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• The second night of the Republican convention was notable for breaking longstanding traditions, and possibly laws, against mixing politics and government.
• Such moves drew criticism, on the grounds that top members of the Trump administration were using the powers of governmental office to advance the president’s reelection.
The second night of the Republican convention was notable for breaking longstanding traditions, and possibly laws, against mixing politics and government.
• First Lady Melania Trump giving her convention address to an audience assembled in the Rose Garden of the White House.
• Secretary of State Mike Pompeo giving a convention address, unlike previous secretaries of state in both parties, and doing so from Jerusalem.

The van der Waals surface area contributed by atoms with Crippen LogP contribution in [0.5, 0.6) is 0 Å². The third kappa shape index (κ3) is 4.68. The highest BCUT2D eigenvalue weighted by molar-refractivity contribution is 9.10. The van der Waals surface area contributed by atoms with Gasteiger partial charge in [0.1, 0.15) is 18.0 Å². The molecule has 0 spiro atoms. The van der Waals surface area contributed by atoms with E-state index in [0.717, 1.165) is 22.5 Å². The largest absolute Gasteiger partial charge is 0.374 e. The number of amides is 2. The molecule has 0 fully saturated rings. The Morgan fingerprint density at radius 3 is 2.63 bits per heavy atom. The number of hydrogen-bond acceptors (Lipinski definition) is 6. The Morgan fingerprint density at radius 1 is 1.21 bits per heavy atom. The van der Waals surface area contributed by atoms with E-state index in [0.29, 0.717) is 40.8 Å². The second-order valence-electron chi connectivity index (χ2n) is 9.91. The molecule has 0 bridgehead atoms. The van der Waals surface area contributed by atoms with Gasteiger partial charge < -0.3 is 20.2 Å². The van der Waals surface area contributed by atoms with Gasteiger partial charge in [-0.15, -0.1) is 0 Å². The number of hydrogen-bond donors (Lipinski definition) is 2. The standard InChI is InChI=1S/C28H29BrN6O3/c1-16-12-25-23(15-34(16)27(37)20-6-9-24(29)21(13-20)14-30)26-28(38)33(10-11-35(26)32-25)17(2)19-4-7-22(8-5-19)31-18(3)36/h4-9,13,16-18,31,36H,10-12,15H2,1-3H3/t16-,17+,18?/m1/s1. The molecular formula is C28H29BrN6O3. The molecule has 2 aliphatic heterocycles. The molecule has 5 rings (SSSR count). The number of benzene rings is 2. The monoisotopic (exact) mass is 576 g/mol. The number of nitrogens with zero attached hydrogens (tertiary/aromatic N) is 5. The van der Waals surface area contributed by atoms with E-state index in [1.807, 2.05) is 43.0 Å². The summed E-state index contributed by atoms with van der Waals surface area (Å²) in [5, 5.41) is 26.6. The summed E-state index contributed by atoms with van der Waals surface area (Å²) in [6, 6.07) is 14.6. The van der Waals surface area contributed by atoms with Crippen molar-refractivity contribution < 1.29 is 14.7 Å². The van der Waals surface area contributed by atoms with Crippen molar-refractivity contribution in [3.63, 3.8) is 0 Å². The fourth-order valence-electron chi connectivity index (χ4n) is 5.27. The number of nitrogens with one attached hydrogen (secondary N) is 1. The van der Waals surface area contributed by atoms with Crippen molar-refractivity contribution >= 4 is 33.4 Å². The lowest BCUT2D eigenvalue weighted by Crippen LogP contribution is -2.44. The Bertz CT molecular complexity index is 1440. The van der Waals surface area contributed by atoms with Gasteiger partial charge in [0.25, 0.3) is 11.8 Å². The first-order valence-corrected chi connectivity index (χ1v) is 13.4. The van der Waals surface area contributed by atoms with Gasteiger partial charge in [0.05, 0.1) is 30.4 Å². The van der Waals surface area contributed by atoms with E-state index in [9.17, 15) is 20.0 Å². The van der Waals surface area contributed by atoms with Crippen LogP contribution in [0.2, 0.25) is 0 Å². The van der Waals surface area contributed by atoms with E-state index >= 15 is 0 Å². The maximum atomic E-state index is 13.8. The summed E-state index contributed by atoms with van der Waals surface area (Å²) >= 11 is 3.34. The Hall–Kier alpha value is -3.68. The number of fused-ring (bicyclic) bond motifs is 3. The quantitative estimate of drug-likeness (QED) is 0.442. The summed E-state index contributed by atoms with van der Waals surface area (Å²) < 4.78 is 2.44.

• President Donald Trump conducting a naturalization ceremony inside the White House.
• Trump holding a separate pardon ceremony from the White House.
Such moves drew criticism, on the grounds that top members of the Trump administration were using the powers of governmental office to advance the president’s reelection.
Not only did such activities break decades-old norms for the national conventions, but they may also have violated the Hatch Act, a 1939 law that limits government officials from mixing political activities with their official duties.
Officials told the Associated Press that lawyers from the White House, the Trump campaign, and the Republican National Committee reviewed convention plans to avoid any Hatch Act violations. They cited precedents such as Franklin D. Roosevelt delivering his acceptance speech from the White House in 1940 and prior presidents filming political videos in the White House residence.
"Any government employees who may participate will do so in compliance with the Hatch Act," White House spokesman Judd Deere said in a statement.
But experts on government ethics have cried foul.